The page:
Tuesday, August 13, 2002

School bond issue approved


$480M would help finance construction

By Jennifer Mrozowski jmrozowski@enquirer.com
The Cincinnati Enquirer

        The Cincinnati school board voted unanimously Monday to place a $480 million bond issue on the Nov. 5 ballot to help finance the biggest school construction project in the city's history.

        Board members say the district could save tens of millions of dollars over the life of the bond issue by locking in low interest rates.

        The next step: Persuading voters to support it, even those whose children aren't in public schools.

HISTORY
  Cincinnati Public Schools' levies and bond issues:
  Under consideration: 4.89-mill bond issue to raise $480 million.
  November 2000: 6-mill operating levy to raise $35.8 million annually passed.
  March 2000: 6.5-mill operating levy for $38.8 million annually failed.
  March 2000: 10.9-mill, 5-year renewal of two emergency operating levies to raise $65.1 million annually passed.
  November 1999: 4.5-mill operating levy to raise $21 million annually failed.
  1996: 8.8-mill, 5-year emergency operating levy renewal to raise $45.8 million annually passed.
  1995: 5-mill operating levy to raise $26 million annually passed.
  1995: 7.43-mill, 5-year emergency operating levy renewal to raise $19.4 million annually passed.
  1994: .74-mill, 5-year permanent improvement levy renewal to raise $2.5 million annually passed.
  1994: 7.43-mill, 5-year emergency operating levy renewal to raise $19.4 million annually failed.
  1993: 4.85-mill bond issue to raise $348 million failed.
  Source: Cincinnati Public Schools
        “I think we've got a lot (of) interest going in the schools and in the neighborhoods,” board member John Gilligan said. “If we run the kind of campaign we're capable of running, this can be done. It won't be easy, but it can be done - and it's worth doing.”

        District officials say the money is badly needed to rebuild the district's aging schools. It would be used to build 35 new schools and renovate 31 others at a cost of $1 billion over the next decade. Other funds would come from the state, the district and other sources.

        Outgoing Superintendent Steven Adamowski, who is serving his last week as the district chief, said it was gratifying to see the board unanimously vote to place the issue on the November ballot.

        “All the work on the master facilities plan over the last two years has been geared toward replacing or repairing all the schools,” he said. “This is a very positive step forward.”

        The 4.89-mill bond issue would help fully finance the project's four phases. It would cost owners with homes of a $100,000 market value $143 annually.

        Board members say they'll turn to organizations such as Cincinnatians Active to Support Education - which raised money to support the district's 2000 operating levy 1/2ndash 3/4 to help champion the bond issue.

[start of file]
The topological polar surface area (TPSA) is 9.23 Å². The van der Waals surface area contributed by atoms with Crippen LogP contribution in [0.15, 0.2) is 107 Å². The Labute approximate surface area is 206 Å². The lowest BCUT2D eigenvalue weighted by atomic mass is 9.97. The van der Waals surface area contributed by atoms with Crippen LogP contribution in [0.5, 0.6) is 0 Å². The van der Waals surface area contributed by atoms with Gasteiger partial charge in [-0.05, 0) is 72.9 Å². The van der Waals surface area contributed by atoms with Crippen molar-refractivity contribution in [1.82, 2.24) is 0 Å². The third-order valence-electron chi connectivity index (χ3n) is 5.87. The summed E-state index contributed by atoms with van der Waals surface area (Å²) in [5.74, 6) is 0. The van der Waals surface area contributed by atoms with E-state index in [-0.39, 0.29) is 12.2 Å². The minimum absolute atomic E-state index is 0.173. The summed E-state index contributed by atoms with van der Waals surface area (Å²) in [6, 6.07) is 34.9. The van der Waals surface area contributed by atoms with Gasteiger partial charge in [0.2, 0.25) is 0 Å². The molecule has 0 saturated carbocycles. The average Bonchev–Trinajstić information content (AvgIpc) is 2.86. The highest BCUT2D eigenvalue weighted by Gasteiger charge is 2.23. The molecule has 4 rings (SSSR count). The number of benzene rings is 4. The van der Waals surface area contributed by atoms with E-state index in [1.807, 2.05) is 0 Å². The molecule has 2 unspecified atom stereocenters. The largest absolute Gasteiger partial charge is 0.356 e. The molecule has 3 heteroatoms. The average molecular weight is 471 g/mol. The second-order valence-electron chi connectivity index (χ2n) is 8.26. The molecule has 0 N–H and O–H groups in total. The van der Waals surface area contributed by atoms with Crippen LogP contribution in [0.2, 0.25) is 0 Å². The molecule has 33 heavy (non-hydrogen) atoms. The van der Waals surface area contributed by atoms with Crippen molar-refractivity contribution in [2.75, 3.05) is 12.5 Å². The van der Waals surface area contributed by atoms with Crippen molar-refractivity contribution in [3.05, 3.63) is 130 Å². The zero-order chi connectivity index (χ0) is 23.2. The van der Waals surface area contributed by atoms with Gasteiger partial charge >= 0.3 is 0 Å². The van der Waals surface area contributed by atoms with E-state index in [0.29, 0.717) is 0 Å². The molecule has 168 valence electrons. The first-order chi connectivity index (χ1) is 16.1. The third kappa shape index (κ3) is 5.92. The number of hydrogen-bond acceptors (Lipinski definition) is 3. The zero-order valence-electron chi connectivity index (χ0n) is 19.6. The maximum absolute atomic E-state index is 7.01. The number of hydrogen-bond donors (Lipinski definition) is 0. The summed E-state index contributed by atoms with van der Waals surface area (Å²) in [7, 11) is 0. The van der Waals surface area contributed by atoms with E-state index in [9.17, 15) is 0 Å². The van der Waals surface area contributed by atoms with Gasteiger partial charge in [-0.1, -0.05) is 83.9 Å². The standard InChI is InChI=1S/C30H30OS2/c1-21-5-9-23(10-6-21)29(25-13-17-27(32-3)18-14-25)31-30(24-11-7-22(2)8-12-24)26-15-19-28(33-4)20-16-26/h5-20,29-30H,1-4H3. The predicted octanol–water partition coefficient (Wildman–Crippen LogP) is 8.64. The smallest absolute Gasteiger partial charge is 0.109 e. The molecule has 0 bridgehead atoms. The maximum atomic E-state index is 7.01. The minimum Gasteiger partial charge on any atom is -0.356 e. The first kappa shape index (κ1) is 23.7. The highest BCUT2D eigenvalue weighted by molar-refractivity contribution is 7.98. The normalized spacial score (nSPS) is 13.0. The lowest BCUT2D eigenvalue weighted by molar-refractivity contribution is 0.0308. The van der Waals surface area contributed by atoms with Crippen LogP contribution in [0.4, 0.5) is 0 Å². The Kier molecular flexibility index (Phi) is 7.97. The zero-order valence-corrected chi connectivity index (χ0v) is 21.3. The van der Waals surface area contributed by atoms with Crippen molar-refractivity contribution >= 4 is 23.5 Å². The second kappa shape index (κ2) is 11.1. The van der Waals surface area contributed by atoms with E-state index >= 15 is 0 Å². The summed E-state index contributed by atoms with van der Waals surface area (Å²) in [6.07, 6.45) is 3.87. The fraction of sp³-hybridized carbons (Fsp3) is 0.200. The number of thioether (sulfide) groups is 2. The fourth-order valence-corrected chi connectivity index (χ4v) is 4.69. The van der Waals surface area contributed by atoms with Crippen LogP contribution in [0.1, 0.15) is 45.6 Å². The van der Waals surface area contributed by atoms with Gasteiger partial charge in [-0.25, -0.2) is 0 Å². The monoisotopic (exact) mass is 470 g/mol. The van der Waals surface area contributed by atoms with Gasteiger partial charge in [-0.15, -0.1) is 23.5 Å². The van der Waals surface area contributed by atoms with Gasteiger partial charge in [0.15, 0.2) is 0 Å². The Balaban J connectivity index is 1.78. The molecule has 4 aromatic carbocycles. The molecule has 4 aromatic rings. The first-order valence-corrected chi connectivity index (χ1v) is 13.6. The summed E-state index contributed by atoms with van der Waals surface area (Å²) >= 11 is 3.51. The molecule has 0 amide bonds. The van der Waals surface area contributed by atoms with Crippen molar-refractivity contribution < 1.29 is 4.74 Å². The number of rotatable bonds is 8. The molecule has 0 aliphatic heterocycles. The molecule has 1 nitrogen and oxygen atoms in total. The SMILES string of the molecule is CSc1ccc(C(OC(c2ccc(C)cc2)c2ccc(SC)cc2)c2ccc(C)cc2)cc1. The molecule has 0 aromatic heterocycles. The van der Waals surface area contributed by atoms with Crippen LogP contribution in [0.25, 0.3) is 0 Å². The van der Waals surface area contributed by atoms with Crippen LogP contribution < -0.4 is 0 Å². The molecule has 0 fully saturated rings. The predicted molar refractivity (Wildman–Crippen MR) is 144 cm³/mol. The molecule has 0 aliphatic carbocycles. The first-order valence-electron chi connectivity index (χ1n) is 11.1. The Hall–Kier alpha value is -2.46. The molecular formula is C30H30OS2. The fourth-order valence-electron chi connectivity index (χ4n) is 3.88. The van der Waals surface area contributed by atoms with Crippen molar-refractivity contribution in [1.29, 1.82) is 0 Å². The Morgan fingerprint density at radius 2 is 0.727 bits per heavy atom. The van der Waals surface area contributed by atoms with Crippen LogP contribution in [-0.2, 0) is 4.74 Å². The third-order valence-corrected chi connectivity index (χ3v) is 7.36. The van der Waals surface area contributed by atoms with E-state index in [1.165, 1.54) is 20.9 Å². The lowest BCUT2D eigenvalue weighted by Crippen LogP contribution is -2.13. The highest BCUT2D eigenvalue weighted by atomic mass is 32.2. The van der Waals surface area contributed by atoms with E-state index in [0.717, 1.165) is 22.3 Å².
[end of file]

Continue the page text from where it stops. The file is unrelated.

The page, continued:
Among people they will urge to register to vote are African-American parents, whose children make up 71 percent of the district's population, Mr. Gilligan said. The district will also have to win support from private school parents.

        Representatives of the Metropolitan Area Religious Coalition of Cincinnati came to the meeting Monday to urge the board to place the issue on the November ballot.

        “The question tonight is not, "Can we afford new taxes?' ” said Sister Joan Krimm. “The question is: "Can we afford to abandon our children and not give them the safe and modern environment needed for good learning?' Let us show our children that they are more important to us than money.”

        The district's record on passing levies and bond issues is mixed.

        Voters passed a 6-mill operating levy in November 2000 to raise $35.8 million annually. That was after voters rejected a 6.5-mill operating levy in March 2000 that would've raised $38.8 million annually - but at the same time passed a 10.9-mill, 5-year renewal of two emergency operating levies to raise $65.1 million annually.

        This is the first time in almost a decade that the district is asking for money to build schools. The last time was in 1993, when voters were asked to pass a 4.85-mill bond issue for $348 million. That issue failed.

        Board members and district officials say this construction plan is much different than that of 1993.

        As part of this plan, the state will contribute more than $200 million for the project if the district can finance the rest through taxpayer support and other revenue. The district also has identified $300 million from other sources, including payments from the city and Hamilton County in lieu of property taxes from Paul Brown Stadium and Great American Ball Park.

        Also, long-term interest rates on bond issues, which are under 5 percent, are as low as they've been in two decades. In 1993, the interest rates were around 6 percent. Treasurer Michael Geoghegan said for every 1 percent increase in interest rates, the district would have to pay an additional $70 million over the life of this bond issue - which could span 28 years.

        Board members note that residents, not just children, would benefit from the unprecedented construction project because the schools would be built as neighborhood centers open day and night and on weekends. The planned East End school would even house a YMCA.

        “Unlike the levy campaigns for operations that impact mostly the school community, this is a project that actually changes Cincinnati neighborhoods,” board president Rick Williams said. “It affects all of us. It is about inclusion into the economics of the project as well as the opportunity to improve the community physically.”



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